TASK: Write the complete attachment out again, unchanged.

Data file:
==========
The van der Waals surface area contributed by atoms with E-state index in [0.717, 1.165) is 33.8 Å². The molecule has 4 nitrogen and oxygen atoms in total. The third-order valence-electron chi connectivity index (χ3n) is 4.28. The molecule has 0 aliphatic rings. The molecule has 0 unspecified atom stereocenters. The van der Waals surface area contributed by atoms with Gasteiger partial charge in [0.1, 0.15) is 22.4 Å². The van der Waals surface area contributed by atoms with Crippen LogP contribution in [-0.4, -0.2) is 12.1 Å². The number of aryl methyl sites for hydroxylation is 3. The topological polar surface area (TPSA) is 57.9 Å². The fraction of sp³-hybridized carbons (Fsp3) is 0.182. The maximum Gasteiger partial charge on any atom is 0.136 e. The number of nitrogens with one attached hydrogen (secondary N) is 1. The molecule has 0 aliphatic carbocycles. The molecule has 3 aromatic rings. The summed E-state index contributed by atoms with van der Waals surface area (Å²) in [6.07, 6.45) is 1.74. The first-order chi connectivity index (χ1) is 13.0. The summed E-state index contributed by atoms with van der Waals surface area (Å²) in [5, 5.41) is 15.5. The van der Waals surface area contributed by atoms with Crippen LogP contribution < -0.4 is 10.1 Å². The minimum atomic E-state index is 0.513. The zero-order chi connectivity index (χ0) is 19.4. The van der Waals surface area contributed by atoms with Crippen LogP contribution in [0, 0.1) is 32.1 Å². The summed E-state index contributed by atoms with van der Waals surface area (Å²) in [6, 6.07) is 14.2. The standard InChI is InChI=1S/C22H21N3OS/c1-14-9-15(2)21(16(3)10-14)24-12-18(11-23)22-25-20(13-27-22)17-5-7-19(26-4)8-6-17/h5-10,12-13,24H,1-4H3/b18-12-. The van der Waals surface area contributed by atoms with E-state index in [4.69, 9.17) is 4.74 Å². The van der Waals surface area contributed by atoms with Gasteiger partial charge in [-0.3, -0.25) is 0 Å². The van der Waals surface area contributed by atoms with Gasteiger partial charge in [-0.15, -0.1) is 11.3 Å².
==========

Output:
The van der Waals surface area contributed by atoms with E-state index in [0.717, 1.165) is 33.8 Å². The molecule has 4 nitrogen and oxygen atoms in total. The third-order valence-electron chi connectivity index (χ3n) is 4.28. The molecule has 0 aliphatic rings. The molecule has 0 unspecified atom stereocenters. The van der Waals surface area contributed by atoms with Gasteiger partial charge in [0.1, 0.15) is 22.4 Å². The van der Waals surface area contributed by atoms with Crippen LogP contribution in [-0.4, -0.2) is 12.1 Å². The number of aryl methyl sites for hydroxylation is 3. The topological polar surface area (TPSA) is 57.9 Å². The fraction of sp³-hybridized carbons (Fsp3) is 0.182. The maximum Gasteiger partial charge on any atom is 0.136 e. The number of nitrogens with one attached hydrogen (secondary N) is 1. The molecule has 0 aliphatic carbocycles. The molecule has 3 aromatic rings. The summed E-state index contributed by atoms with van der Waals surface area (Å²) in [6.07, 6.45) is 1.74. The first-order chi connectivity index (χ1) is 13.0. The summed E-state index contributed by atoms with van der Waals surface area (Å²) in [5, 5.41) is 15.5. The van der Waals surface area contributed by atoms with Crippen LogP contribution < -0.4 is 10.1 Å². The minimum atomic E-state index is 0.513. The zero-order chi connectivity index (χ0) is 19.4. The van der Waals surface area contributed by atoms with Crippen LogP contribution in [0, 0.1) is 32.1 Å². The summed E-state index contributed by atoms with van der Waals surface area (Å²) in [6, 6.07) is 14.2. The standard InChI is InChI=1S/C22H21N3OS/c1-14-9-15(2)21(16(3)10-14)24-12-18(11-23)22-25-20(13-27-22)17-5-7-19(26-4)8-6-17/h5-10,12-13,24H,1-4H3/b18-12-. The van der Waals surface area contributed by atoms with E-state index in [4.69, 9.17) is 4.74 Å². The van der Waals surface area contributed by atoms with Gasteiger partial charge in [-0.3, -0.25) is 0 Å². The van der Waals surface area contributed by atoms with Gasteiger partial charge in [-0.15, -0.1) is 11.3 Å².